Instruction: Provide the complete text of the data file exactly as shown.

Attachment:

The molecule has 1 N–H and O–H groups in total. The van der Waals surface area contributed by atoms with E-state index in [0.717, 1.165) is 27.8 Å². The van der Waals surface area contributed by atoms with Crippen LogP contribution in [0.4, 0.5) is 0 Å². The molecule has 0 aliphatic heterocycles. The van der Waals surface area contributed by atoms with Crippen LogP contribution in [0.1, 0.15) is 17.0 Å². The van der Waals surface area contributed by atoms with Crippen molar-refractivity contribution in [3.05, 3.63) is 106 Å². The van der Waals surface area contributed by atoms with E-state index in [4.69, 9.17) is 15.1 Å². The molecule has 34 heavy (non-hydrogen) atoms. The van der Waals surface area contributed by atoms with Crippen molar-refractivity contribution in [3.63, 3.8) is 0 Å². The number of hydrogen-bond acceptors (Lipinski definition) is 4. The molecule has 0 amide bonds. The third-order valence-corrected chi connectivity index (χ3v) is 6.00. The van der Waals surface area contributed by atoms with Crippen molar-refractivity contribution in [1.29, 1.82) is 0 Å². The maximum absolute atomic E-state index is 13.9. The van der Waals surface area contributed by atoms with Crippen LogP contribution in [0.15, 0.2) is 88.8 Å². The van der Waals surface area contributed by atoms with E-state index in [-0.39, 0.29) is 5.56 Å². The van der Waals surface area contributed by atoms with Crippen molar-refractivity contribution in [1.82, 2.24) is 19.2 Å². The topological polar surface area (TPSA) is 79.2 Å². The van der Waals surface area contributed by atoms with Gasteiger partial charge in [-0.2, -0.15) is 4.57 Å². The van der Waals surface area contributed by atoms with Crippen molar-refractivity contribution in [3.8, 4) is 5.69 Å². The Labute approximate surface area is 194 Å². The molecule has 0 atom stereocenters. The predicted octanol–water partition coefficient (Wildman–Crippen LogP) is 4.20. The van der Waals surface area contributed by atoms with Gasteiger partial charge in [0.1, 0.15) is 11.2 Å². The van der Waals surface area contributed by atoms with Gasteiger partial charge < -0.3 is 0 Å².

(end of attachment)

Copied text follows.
The molecule has 1 N–H and O–H groups in total. The van der Waals surface area contributed by atoms with E-state index in [0.717, 1.165) is 27.8 Å². The van der Waals surface area contributed by atoms with Crippen LogP contribution in [0.4, 0.5) is 0 Å². The molecule has 0 aliphatic heterocycles. The van der Waals surface area contributed by atoms with Crippen LogP contribution in [0.1, 0.15) is 17.0 Å². The van der Waals surface area contributed by atoms with Crippen molar-refractivity contribution in [3.05, 3.63) is 106 Å². The van der Waals surface area contributed by atoms with E-state index in [4.69, 9.17) is 15.1 Å². The molecule has 34 heavy (non-hydrogen) atoms. The van der Waals surface area contributed by atoms with Crippen molar-refractivity contribution in [3.63, 3.8) is 0 Å². The number of hydrogen-bond acceptors (Lipinski definition) is 4. The molecule has 0 amide bonds. The third-order valence-corrected chi connectivity index (χ3v) is 6.00. The van der Waals surface area contributed by atoms with Crippen molar-refractivity contribution in [1.29, 1.82) is 0 Å². The maximum absolute atomic E-state index is 13.9. The van der Waals surface area contributed by atoms with Crippen LogP contribution in [0.15, 0.2) is 88.8 Å². The van der Waals surface area contributed by atoms with E-state index in [-0.39, 0.29) is 5.56 Å². The van der Waals surface area contributed by atoms with Crippen molar-refractivity contribution in [1.82, 2.24) is 19.2 Å². The topological polar surface area (TPSA) is 79.2 Å². The van der Waals surface area contributed by atoms with Gasteiger partial charge in [-0.2, -0.15) is 4.57 Å². The van der Waals surface area contributed by atoms with Crippen molar-refractivity contribution in [3.8, 4) is 5.69 Å². The Labute approximate surface area is 194 Å². The molecule has 0 atom stereocenters. The predicted octanol–water partition coefficient (Wildman–Crippen LogP) is 4.20. The van der Waals surface area contributed by atoms with Gasteiger partial charge in [0.1, 0.15) is 11.2 Å². The van der Waals surface area contributed by atoms with Gasteiger partial charge < -0.3 is 0 Å².